One of the chassidim gathered courage and asked the rebbe, “What is so terrible about a shailah on erev Pesach? One simply goes to the rov and asks the shailah!”
The rov smiled and replied, “That’s not the shailah I meant. I meant a different kind of shailah. You should have parnossah and not have to borrow money from each other in order to enjoy yom tov with a happy heart.”
A Story With A Hen
One year, in Vizhnitz, the rebbe’s special erev Pesach matzos were mixed up among the regular matzos, and no one could tell the difference between them. When the rebbetzin found out about the mix-up, she was upset at the hired help for being careless.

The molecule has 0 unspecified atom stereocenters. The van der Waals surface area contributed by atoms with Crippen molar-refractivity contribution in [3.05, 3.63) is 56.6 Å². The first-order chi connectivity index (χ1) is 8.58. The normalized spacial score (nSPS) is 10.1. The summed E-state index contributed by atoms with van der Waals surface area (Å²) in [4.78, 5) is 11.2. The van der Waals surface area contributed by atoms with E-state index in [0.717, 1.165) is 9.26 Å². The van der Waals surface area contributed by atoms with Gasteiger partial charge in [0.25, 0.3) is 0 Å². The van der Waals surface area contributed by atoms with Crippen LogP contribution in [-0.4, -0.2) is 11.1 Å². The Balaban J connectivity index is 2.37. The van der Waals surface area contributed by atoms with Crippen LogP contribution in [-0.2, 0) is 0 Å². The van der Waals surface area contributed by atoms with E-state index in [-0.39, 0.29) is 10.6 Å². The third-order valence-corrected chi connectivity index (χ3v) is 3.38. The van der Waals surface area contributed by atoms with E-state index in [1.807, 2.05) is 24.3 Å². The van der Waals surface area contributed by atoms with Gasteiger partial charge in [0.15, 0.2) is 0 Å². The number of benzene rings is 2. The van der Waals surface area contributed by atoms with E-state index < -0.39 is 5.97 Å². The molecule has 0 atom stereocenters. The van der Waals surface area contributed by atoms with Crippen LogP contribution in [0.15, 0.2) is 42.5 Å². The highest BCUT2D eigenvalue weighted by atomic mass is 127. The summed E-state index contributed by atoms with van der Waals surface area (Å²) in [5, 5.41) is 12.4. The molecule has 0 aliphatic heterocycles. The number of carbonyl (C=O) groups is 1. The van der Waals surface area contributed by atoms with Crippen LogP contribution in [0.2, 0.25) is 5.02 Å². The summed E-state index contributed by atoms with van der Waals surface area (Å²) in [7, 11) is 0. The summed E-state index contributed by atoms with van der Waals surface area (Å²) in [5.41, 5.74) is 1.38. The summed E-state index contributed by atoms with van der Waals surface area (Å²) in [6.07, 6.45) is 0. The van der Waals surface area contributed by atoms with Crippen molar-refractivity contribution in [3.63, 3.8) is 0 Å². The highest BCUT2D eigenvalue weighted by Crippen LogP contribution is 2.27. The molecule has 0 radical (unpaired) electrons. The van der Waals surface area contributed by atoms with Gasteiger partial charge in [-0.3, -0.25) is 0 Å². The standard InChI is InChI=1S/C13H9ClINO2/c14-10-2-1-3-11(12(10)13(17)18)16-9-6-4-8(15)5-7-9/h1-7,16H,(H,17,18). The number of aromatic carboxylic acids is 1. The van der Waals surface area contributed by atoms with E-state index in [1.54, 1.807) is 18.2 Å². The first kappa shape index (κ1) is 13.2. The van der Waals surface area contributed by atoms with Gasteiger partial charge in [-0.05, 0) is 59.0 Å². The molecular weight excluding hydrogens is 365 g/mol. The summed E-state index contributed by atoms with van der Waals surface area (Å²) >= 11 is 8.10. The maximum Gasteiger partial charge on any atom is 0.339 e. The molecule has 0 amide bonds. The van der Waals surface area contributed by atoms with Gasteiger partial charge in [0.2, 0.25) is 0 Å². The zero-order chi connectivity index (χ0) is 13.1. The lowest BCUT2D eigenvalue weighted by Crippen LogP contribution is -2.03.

When the Ahavas Yisroel heard the commotion, he said, “I will tell you a story that occurred by a great rebbe. His family prepared the Pesach foods in a separate room, away from chometz. The window was mistakenly left open, and a hen jumped inside, on top of the food. The family members yelled at the hired help for being so careless. When the tzaddik heard the commotion, he inquired as to its source.
“His assistants explained, ‘A chometzdig hen wandered among the Pesach food!’
“The rebbe replied, ‘Chazal tell us that one who becomes angry is likened to an idol worshipper, and you are telling me a story with a hen!’”
The Rebbe Healed The Doctor
The Rizhiner Rebbe once spoke of the chumros surrounding Pesach, and related the following anecdote:
“The Zeide, the Malach, Rav Avrohom Hamalach, was makpid on many chumros revolving around Pesach. His father, the holy Mezricher Maggid, asked his son to bake the matzos on erev Pesach with all the chumros and hidurim.”